In William Shakespeare's tragedy Macbeth, Macbeth is a "tragic" hero, in the sense that he is noble and respected at the first of the tragedy, but then leads to his own downfall, because of a character flaw, and outside circumstances such as Lady Macbeth's manipulation, and the witches' prophecies told to Macbeth, which lead to his fatal ambition. Macbeth also brings about suffering to innocent parties, to achieve his own selfish goals, which will eventually lead to his death.
Macbeth, at the start of the tragedy, is a well-respected, savage, "heartless" warrior, and a traditional "hero", much like "Beowulf". He is a veteran of war, and is looked up to by other characters. But, like all characters, he has a flaw, the flaw of easy manipulation that cannot be overlooked. Macbeth demonstrates this behaviour when he shows a strict opposition to Lady Macbeth's idea for Macbeth to kill King Duncan, and Lady Macbeth challenges Macbeth's manhood, and with that, Macbeth crumbles his opinion at Lady Macbeth's feet.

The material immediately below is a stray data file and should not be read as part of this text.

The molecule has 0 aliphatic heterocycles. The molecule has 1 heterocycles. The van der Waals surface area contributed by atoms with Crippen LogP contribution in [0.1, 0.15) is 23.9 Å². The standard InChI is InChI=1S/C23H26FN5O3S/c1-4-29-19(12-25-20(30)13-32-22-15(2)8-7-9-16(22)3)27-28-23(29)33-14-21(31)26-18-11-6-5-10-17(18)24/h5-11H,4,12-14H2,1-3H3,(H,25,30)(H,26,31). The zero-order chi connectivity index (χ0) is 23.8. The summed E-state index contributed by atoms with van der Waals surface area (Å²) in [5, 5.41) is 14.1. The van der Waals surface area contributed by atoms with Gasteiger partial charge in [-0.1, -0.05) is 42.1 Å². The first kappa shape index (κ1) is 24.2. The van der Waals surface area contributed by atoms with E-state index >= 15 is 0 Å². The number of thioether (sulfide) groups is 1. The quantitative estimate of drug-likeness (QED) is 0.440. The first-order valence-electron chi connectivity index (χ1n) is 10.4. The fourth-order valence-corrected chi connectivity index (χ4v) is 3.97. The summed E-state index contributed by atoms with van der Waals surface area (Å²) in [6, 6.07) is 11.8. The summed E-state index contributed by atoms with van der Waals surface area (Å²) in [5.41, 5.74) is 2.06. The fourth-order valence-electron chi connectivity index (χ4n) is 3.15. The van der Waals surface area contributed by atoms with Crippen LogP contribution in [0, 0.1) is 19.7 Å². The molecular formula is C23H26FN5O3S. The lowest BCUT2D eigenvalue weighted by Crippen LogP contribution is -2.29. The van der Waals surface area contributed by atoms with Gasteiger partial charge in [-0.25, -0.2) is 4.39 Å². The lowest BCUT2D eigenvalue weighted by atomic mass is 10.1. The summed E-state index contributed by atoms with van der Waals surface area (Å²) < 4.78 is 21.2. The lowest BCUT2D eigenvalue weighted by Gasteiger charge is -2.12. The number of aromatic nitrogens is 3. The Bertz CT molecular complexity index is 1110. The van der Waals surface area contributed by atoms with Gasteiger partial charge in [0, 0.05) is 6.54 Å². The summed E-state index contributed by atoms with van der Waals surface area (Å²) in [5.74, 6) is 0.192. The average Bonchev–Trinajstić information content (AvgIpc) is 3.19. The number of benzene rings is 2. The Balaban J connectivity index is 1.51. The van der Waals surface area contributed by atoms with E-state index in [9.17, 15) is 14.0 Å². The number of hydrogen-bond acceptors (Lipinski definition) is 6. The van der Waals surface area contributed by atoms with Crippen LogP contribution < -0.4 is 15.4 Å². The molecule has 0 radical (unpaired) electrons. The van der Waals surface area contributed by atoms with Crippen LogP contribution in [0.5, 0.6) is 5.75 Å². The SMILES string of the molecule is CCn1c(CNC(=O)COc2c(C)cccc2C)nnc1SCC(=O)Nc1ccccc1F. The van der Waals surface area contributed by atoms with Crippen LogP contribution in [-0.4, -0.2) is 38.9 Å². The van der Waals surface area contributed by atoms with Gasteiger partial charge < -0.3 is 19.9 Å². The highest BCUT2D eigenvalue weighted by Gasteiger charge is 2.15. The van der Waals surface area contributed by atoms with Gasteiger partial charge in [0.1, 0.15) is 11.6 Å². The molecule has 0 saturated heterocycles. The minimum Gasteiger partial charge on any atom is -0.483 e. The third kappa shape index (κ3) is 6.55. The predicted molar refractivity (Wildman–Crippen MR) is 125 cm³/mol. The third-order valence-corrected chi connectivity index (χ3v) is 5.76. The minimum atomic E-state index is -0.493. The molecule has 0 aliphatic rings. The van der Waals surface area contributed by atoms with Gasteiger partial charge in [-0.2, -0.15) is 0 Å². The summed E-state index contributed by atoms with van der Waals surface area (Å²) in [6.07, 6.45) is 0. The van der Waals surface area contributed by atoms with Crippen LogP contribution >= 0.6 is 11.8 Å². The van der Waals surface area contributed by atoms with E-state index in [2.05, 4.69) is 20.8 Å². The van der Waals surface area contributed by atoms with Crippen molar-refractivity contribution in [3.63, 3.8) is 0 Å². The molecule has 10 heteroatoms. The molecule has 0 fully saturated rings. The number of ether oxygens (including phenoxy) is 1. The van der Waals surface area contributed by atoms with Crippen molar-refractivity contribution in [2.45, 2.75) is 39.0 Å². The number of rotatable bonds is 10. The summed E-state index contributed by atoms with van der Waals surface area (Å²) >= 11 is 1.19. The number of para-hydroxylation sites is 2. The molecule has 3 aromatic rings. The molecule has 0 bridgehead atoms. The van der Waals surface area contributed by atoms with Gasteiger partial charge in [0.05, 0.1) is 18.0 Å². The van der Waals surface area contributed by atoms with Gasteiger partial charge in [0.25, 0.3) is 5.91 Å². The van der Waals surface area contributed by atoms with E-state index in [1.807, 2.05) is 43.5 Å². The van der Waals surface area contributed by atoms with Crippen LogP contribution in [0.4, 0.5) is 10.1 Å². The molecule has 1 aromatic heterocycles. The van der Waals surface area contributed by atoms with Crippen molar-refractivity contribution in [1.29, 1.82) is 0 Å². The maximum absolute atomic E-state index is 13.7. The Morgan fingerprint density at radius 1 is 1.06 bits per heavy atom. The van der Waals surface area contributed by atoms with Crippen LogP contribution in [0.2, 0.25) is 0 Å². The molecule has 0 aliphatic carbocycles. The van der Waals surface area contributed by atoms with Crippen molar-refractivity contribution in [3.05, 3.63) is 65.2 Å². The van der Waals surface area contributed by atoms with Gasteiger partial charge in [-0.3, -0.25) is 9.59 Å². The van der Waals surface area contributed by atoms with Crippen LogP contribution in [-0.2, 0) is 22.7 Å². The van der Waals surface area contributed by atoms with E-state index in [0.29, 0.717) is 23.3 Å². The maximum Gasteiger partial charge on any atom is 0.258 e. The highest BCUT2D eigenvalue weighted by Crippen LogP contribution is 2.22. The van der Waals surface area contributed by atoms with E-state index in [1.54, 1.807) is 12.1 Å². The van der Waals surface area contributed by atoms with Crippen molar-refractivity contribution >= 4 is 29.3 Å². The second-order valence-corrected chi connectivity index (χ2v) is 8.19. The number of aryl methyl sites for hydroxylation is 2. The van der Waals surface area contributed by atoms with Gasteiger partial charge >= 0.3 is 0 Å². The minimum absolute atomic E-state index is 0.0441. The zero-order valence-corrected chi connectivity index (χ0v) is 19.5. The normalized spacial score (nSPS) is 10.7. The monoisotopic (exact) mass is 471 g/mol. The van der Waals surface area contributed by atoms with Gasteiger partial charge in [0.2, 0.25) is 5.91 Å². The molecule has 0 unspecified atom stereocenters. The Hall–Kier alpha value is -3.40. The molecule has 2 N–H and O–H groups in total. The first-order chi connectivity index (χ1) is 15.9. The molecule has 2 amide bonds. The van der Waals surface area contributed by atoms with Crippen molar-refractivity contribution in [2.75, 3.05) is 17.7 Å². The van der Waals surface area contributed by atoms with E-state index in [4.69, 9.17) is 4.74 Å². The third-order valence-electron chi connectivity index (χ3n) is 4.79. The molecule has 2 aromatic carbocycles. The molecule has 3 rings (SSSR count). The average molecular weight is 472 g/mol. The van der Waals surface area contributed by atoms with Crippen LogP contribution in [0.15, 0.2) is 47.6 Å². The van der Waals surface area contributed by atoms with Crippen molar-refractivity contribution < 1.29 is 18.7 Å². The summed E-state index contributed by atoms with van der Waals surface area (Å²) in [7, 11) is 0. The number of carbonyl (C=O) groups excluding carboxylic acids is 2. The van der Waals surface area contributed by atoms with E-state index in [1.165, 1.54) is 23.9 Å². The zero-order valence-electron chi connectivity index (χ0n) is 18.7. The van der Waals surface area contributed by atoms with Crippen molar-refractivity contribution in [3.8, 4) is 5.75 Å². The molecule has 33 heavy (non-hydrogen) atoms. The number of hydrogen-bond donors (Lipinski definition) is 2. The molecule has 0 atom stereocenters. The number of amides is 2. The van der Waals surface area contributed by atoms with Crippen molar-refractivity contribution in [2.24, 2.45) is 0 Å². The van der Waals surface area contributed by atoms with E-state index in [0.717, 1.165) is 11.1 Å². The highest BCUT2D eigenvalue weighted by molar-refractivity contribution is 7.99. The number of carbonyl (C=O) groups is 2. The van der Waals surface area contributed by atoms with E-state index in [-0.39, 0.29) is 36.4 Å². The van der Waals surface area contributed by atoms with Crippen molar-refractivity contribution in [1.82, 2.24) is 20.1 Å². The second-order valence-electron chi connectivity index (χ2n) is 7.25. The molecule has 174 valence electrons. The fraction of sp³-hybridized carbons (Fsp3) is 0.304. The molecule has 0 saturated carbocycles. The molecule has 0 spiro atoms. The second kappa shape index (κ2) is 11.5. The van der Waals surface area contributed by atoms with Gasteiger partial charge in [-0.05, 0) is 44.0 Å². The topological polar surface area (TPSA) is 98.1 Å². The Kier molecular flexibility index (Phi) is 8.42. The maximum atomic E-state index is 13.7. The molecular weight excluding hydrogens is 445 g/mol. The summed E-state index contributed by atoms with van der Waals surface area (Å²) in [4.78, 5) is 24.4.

"When you durst do it, then you were a man; And, to be more that what you were, you would be so much more the man" (1.7.49-51). That is, Macbeth has become as malleable as clay, and will perform the duties of Lady Macbeth who wishes to further her social status from a lady thane, to queen. Her aspirations will lead Macbeth and lady Macbeth to a downfall. When Macbeth realizes how he has been manipulated, and feels regret for killing Duncan, Macbeth utters, "This is a sorry sight" (2.2.21), and Lady Macbeth replies with a very cold-blooded "A foolish though to say a sorry sight." (2.2.22) Overall, Macbeth was manipulated, which leads to the start of his fatal ambition, and ultimately, his downfall.
Another character flaw of Macbeth is that he is...